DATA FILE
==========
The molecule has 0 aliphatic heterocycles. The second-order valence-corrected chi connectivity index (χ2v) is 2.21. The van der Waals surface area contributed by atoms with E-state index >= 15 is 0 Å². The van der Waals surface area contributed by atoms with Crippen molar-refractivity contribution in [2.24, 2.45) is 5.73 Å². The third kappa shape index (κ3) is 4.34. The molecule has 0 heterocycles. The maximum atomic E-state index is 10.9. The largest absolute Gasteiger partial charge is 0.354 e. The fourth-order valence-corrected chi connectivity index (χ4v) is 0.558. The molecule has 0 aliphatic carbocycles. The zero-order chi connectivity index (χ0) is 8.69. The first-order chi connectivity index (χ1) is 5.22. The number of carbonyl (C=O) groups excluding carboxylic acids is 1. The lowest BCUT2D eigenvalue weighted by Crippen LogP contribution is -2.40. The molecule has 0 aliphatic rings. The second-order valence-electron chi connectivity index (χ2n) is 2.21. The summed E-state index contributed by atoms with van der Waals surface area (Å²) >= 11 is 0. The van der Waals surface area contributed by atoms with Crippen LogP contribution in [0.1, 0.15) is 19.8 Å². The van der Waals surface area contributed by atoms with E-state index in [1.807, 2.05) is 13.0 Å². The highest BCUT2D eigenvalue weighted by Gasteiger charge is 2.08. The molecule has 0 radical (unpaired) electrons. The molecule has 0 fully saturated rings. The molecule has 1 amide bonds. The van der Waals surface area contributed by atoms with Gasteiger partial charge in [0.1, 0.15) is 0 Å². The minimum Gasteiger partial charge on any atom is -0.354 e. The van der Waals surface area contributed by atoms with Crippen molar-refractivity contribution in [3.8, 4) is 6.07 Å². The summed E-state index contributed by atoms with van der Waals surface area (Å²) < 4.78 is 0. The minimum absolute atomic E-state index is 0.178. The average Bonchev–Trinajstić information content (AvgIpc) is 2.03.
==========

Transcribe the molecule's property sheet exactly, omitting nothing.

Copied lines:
The molecule has 0 aliphatic heterocycles. The second-order valence-corrected chi connectivity index (χ2v) is 2.21. The van der Waals surface area contributed by atoms with E-state index >= 15 is 0 Å². The van der Waals surface area contributed by atoms with Crippen molar-refractivity contribution in [2.24, 2.45) is 5.73 Å². The third kappa shape index (κ3) is 4.34. The molecule has 0 heterocycles. The maximum atomic E-state index is 10.9. The largest absolute Gasteiger partial charge is 0.354 e. The fourth-order valence-corrected chi connectivity index (χ4v) is 0.558. The molecule has 0 aliphatic carbocycles. The zero-order chi connectivity index (χ0) is 8.69. The first-order chi connectivity index (χ1) is 5.22. The number of carbonyl (C=O) groups excluding carboxylic acids is 1. The lowest BCUT2D eigenvalue weighted by Crippen LogP contribution is -2.40. The molecule has 0 aliphatic rings. The second-order valence-electron chi connectivity index (χ2n) is 2.21. The summed E-state index contributed by atoms with van der Waals surface area (Å²) >= 11 is 0. The van der Waals surface area contributed by atoms with Crippen LogP contribution in [0.1, 0.15) is 19.8 Å². The van der Waals surface area contributed by atoms with E-state index in [1.807, 2.05) is 13.0 Å². The highest BCUT2D eigenvalue weighted by Gasteiger charge is 2.08. The molecule has 0 radical (unpaired) electrons. The molecule has 0 fully saturated rings. The molecule has 1 amide bonds. The van der Waals surface area contributed by atoms with Gasteiger partial charge in [0.1, 0.15) is 0 Å². The minimum Gasteiger partial charge on any atom is -0.354 e. The van der Waals surface area contributed by atoms with Crippen molar-refractivity contribution in [3.8, 4) is 6.07 Å². The summed E-state index contributed by atoms with van der Waals surface area (Å²) < 4.78 is 0. The minimum absolute atomic E-state index is 0.178. The average Bonchev–Trinajstić information content (AvgIpc) is 2.03.